• Lady Vader by Amy Sue Seier (36)
  • From Father to Son, part one by Janice Lamel (37)
  • I Hope She's All Right by Paula Freda (64)
  • Obligatory Sick Cartoon (65)
  • Light of the Storm by Mary St. Cyr (66)
  • A New Age Dawning by Marti Schuller (74)
  • Deadly Interlude by Veronica Wilson (91)
  • Fire and Ice by Lynda Vandiver (94)
  • Longafter by L.A. Carr (95)
  • Who Dares? by Barbara Gardner (99)
  • Avenue of [Anneeties?] by Lauralee Braun (100)
  • Star Trek: The Next Generation by Ursula Sandmann? (name blurred) (133)
  • Tamarina by Paula Freda (134)
  • I Won't Be Walkin' Out that Door by Kathryn Agel (139)
  • Are You Really Mine? by Marci Erwin (140)
  • Rim of the Universe by Roberta Stuemke (141)
  • The Last Perfect Person in the Galaxy by Violet Nordstrom (159)
  • Ask Me Again Sometime by Paula Freda (164)
  • Obligatory Sick Cartoon (166)
  • Happily Never After, conclusion by Mary Jean Holmes (167)
  • Captain Needs by Paula Freda (208)
  • ads (209)
  • art by Kevin Duncan (back cover), Mary Jean Holmes, L.J. Juliano, Rozalyn Levins, Wanda Lybarger, Carol Paulson, John Sies, Sandra Williams, Mary Wood

Issue 25

Shadowstar 25 was published in Summer 1987 and contains 167 pages.

cover #25, Wanda Lybarger, Mark Wallace, Mary Wood
  • A Letter to the Editor (1)
  • Obligatory Sick Cartoon (2)
  • Penumbra (3)
  • Birth of Darkness, Birth of Light by Marti Schuller (9)
  • Strike Watch by Kathryn Sullivan (18)
  • Daddy by Mary Jean Holmes (25)
  • Know About Leia? Word Search Puzzle by Marci Erwin (44)
  • Alone Again by Misty Lackey (46)
  • Mixed Doubles, part one (46)
  • Mixed Doubles, part two (59)
  • A Day at the Emperor's Court by Veronica Wilson (61)
  • The Intangible by Paula Freda (64)
  • Dark Intruder, part one by Barbara Drake (70)
  • Poem by Paula Freda (85)
  • Someday by Catriona Campbell (86)
  • The Lykoniad, conclusion by Michael Winkle (91)
  • Found Her, Have You, Son? by Paula Freda (111)
  • Understanding by Liz S. (112)
  • The Return of the Contest Winners (117)
  • Pictures at an Exhibition, part one by Mary Frances Zambreno (118)
  • Requital by Jacqueline Taero (134)
  • All Over Again by L.A. Carr (135)
  • From Father to Son, part two, by Janice Lamel (141)
  • Musings on an Identity: Luke by Jacqueline Taero (166)
  • Musings on a Name: Leia by Jacqueline Taero (166)
  • Ads (167)
  • art by Mary Jean Holmes, L.J. Lybarger, (front and back covers), Karen Pauli, Carol Paulson, John Sies, Mark Wallace (front cover), Sandra Williams, Mary Wood (front cover)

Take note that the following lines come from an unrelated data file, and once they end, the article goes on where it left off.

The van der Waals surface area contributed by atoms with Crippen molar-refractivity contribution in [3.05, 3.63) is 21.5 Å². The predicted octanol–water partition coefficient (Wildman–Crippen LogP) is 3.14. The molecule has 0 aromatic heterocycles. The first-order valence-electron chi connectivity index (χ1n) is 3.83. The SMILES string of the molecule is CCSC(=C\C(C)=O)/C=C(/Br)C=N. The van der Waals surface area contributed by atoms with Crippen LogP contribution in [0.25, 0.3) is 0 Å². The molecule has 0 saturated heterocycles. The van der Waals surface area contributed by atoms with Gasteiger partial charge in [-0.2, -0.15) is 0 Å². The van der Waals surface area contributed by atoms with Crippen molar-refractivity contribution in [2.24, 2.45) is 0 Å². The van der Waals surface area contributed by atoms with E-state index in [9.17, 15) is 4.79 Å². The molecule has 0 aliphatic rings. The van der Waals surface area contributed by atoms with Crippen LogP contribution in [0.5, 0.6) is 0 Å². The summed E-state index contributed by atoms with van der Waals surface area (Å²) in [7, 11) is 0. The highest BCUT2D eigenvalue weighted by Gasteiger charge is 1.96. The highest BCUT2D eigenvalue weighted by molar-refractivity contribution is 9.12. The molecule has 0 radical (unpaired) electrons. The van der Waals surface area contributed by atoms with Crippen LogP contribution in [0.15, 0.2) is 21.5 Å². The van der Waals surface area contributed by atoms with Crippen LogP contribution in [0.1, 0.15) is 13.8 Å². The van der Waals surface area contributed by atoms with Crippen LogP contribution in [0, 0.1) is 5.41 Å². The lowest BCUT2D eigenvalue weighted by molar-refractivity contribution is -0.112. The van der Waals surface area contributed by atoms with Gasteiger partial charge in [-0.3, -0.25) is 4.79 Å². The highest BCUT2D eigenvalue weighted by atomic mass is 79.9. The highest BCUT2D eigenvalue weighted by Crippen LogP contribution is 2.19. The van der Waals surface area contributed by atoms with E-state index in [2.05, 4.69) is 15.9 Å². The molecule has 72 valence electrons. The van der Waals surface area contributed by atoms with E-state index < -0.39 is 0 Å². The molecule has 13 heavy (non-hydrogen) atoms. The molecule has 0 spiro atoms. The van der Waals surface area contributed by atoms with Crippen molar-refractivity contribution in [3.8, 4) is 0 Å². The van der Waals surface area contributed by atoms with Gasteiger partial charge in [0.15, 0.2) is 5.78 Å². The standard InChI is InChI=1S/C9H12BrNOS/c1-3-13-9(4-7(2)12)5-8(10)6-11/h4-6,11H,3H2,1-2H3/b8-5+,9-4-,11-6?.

Issue 26

Shadowstar 26 was published in Spring 1988 and contains 226 pages. 65% Star Wars, the rest Real Ghostbusters, Airwolf, Jules Verne.

cover #26, Mary Jean Holmes, Mary Wood, L.J. Juliano, Margaret Purdy-Dean
  • A Letter from the Editor (1)
  • Pictures at an Exhibition, conclusion by Mary Frances Zambreno (3)
  • Missing the Silence by L.J. Juliano (28)
  • Things that Dreams... by L.A. Carr (33)
  • Beyond the Maelstrom, part one by Michael Dayne Winkle (37)
  • High-Tech Man by Mary Robertson (66)
  • Dark Intruder, conclusion by Barbara Drake (67)
  • Alone by Lynda Vandiver (84)
  • Vehicles of the Star Wars Saga Puzzle by Marci Erwin (85)
  • Adventures in the Life of Opal by Sandra Williams (86)
  • Spy Trap by Roberta Stuemke (17)
  • Decisions by Misty Lackey (138)
  • Jedi's Return Quaze Puzzle by Marci Erwin (146)
  • Runaway by Mary Jean Holmes (147)
  • Common Ground by Lynda Vandiver (160)
  • A Distance Voice, part one by Mary St. Cyr and Margaret Purdy-Dawn (161)
  • Two Poems by Thomas M. Egan (187)
  • Old Women in the Park by Paula Freda (188)
  • From Father to Son, conclusion by Janice Lamel (192)
  • Two Filksongs by Mary Robertoson (226)
  • art by Mary Jean Holmes (front cover), L.J. Juliano, Wanda Lybarger, Margaret Purdy-Dean (front cover), Mary St. Syr, John Sies, Sandra Williams (back cover), Mary Wood (front cover)

Issue 27

Shadowstar 27 was published in Spring 1988 and contains 185 pages.

cover #27, Margaret Purdy-Dean, Mary Jean Holmes, Mary Wood
  • A Letter from the Editor (1)
  • Shady Thoughts: Star Wars and the Road to Middle Earth? by Thomas M. Egan (2)
  • Penumbra (4)
  • Journey's End by Misty Lackey (13)
  • Mother by Catriona Campbell (20)
  • Destiny by L.A. Carr (21)
  • Beyond the Maelstrom, part two by Michael Dayne Winkle (24)
  • Avon by Mary Robertson (46)
  • Reflection by Ann E. Huizenga (47)
  • Stereotypes by L.J. Juliano (48)
  • This Could Be the Start of Something by Janice Lamel (50)
  • Martian Whimsy by Thomas M. Egan (53)
  • A Distant Voice, conclusion by Mary S. Cyr and Margaret Purdy-Dean (55)
  • Sorry, Sweetheart by Paula Freda (88)
  • Pandora's Box by Mary Jean Holmes (91) (The Real Ghostbusters)
  • Between Yesterday and Tomorrow by Lynda Vandiver (118)